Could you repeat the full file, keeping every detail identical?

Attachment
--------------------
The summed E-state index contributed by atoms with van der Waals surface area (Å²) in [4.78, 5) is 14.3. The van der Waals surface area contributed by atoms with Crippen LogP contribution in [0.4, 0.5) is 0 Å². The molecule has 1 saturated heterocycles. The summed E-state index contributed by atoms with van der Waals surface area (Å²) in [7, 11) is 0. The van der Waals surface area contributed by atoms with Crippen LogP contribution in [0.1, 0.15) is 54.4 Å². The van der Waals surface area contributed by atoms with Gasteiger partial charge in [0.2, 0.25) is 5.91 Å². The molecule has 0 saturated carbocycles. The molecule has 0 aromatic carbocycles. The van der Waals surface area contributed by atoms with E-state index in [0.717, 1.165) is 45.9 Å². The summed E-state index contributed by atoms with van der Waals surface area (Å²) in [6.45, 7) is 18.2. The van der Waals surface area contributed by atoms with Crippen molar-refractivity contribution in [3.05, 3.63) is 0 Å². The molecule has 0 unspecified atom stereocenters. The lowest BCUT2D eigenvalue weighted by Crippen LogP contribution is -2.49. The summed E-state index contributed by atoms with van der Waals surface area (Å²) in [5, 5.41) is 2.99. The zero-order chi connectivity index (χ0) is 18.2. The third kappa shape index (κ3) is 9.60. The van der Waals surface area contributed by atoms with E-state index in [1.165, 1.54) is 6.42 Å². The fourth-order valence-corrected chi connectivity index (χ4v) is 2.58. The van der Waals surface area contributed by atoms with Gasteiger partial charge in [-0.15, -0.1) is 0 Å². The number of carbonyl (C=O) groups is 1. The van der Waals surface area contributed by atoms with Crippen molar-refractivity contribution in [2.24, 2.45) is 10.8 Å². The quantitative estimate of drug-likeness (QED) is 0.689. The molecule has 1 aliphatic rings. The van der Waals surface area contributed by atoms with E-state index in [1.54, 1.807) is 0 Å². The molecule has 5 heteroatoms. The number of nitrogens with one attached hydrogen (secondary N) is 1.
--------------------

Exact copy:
The summed E-state index contributed by atoms with van der Waals surface area (Å²) in [4.78, 5) is 14.3. The van der Waals surface area contributed by atoms with Crippen LogP contribution in [0.4, 0.5) is 0 Å². The molecule has 1 saturated heterocycles. The summed E-state index contributed by atoms with van der Waals surface area (Å²) in [7, 11) is 0. The van der Waals surface area contributed by atoms with Crippen LogP contribution in [0.1, 0.15) is 54.4 Å². The van der Waals surface area contributed by atoms with Gasteiger partial charge in [0.2, 0.25) is 5.91 Å². The molecule has 0 saturated carbocycles. The molecule has 0 aromatic carbocycles. The van der Waals surface area contributed by atoms with E-state index in [0.717, 1.165) is 45.9 Å². The summed E-state index contributed by atoms with van der Waals surface area (Å²) in [6.45, 7) is 18.2. The van der Waals surface area contributed by atoms with Crippen molar-refractivity contribution in [3.05, 3.63) is 0 Å². The molecule has 0 unspecified atom stereocenters. The lowest BCUT2D eigenvalue weighted by Crippen LogP contribution is -2.49. The summed E-state index contributed by atoms with van der Waals surface area (Å²) in [5, 5.41) is 2.99. The zero-order chi connectivity index (χ0) is 18.2. The third kappa shape index (κ3) is 9.60. The van der Waals surface area contributed by atoms with E-state index in [1.165, 1.54) is 6.42 Å². The fourth-order valence-corrected chi connectivity index (χ4v) is 2.58. The van der Waals surface area contributed by atoms with Gasteiger partial charge in [-0.15, -0.1) is 0 Å². The number of carbonyl (C=O) groups is 1. The van der Waals surface area contributed by atoms with Crippen molar-refractivity contribution in [2.24, 2.45) is 10.8 Å². The quantitative estimate of drug-likeness (QED) is 0.689. The molecule has 1 aliphatic rings. The van der Waals surface area contributed by atoms with E-state index in [1.54, 1.807) is 0 Å². The molecule has 5 heteroatoms. The number of nitrogens with one attached hydrogen (secondary N) is 1.